We don't see a lot of disparate impact cases these days. The Supreme Court recognized the disparate impact theory in racial and other discrimination cases under Title VII back in 1971, holding that facially-neutral employment practices can violate Title VII if they produce a disparate impact against blacks, women, etc., and the employer cannot articulate a good reason for the disparate impact. In this case, the Court of Appeals decides for the first time how disparate impact cases should be pled at the outset of the case.
The case is Mandala v. NTT Data, Inc., issued on September 21. Plaintiffs are black men whose offers of employment were revoked because the employer learned they had criminal records. Plaintiffs argue this violates Title VII because national statistics shows that African Americans have higher arrest and incarceration rates than whites. The district court dismissed the complaint (prior to discovery) and the Court of Appeals agrees the plaintiffs have not sufficiently pled their case.
Along the way, the Court of Appeals (Sullivan and Nardini) sets for the legal standard guiding disparate impact cases under the Iqbal pleading standard that the Supreme Court devised in 2009, which requires that plaintiffs assert a "plausible" claim for relief, putting to rest the "notice pleading" that had been in effect since 1957. While the Second Circuit has held that pleading requirements for disparate treatment cases under Iqbal only require the plaintiff to set forth "enough facts to provide at least minimal support for the proposition that the employer was motivated by discriminatory intent" (Vega v. Hempstead School Dist., 801 F.3d 72, 86-87 (2d Cir. 2015))," that is not the standard for disparate impact claims. The requirement for disparate impact claims is the plaintiff "must at least set forth enough factual allegations to plausible support each of the basic elements of a disparate impact claim." The Circuit cites Adams v. City of Indianapolis, 742 F.3d 720 (7th Cir. 2014), for this proposition, which is now Second Circuit law.
What this means for this case is that plaintiffs have not properly pled a disparate impact case. While national statistics may show that African Americans have a disproportionate incarceration rate, "the statistical analysis must, at the very least, focus on the disparity between appropriate comparator groups." In other words, "the statistical analysis must reveal disparities between populations that are relevant to the claim the plaintiff seeks to prove." The complaint fails because "Plaintiffs provide no allegations to demonstrate that national arrest or incarceration statistics are in any way representative of the pool of potential applicants qualified for a position at NTT. All Plaintiffs offer is the conclusory and unsupported assertion that these figures are so stark that they must hold true for this (or any) segment of the population. But that is not a plausible -- or, for that matter, logical -- inference."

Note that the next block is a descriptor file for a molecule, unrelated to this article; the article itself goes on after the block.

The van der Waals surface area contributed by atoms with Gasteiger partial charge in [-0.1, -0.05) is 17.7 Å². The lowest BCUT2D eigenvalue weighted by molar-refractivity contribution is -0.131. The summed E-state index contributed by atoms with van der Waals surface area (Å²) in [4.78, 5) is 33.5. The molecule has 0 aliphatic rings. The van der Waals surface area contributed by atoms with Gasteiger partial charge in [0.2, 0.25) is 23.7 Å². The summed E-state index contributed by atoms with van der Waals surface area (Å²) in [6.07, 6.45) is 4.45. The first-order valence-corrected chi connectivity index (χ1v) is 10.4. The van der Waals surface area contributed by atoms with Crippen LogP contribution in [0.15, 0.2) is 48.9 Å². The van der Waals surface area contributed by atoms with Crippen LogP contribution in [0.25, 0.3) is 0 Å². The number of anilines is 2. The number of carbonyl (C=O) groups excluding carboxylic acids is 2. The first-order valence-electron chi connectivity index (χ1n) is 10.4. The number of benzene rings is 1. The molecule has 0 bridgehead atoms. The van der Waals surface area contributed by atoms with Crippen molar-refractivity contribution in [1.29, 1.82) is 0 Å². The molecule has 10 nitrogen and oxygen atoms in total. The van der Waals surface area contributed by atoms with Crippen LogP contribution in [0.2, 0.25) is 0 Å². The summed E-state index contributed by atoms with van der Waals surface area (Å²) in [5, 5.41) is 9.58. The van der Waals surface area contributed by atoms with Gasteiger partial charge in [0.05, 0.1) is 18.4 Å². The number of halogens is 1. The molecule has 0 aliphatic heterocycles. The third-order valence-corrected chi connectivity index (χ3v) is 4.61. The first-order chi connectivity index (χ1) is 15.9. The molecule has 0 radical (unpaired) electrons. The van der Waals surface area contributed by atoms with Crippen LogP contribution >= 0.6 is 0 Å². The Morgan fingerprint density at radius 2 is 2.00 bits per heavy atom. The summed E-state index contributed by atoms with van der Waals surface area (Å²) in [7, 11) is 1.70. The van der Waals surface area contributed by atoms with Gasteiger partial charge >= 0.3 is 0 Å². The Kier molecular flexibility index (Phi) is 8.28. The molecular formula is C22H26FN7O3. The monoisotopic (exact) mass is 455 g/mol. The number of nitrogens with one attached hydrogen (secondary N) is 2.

Judge Chin dissents. I try not to get political here, but this case shows the ideological divide that is now taking shape at the Second Circuit. The majority judges in this case are Trump appointees. Judge Chin was appointed by Obama. In addition to objecting to the heightened pleading standard that the majority adopted for disparate impact claims, he writes:
As the statistics show, there are significant racial disparities in arrest, conviction, and incarceration rates in this country. As scholars and the EEOC have recognized, criminal history screens can have a substantial adverse disparate impact based on race, and, as discussed above, a number of courts have denied motions to dismiss disparate impact claims using general population statistics to challenge such policies, concluding that plaintiffs had plausibly stated a disparate impact claim under Title VII. Some states, including New York, recognize the harm that blanket criminal history screens can cause, forbidding companies from denying employment solely because a job applicant has a criminal record, and instead requiring employers to engage in an individualized consideration. If the facts alleged in the complaint are true, then Mandala and Barnett are vivid examples of the adverse impact an absolute convictions bar can have on individuals generally -- and African Americans in particular -- seeking employment.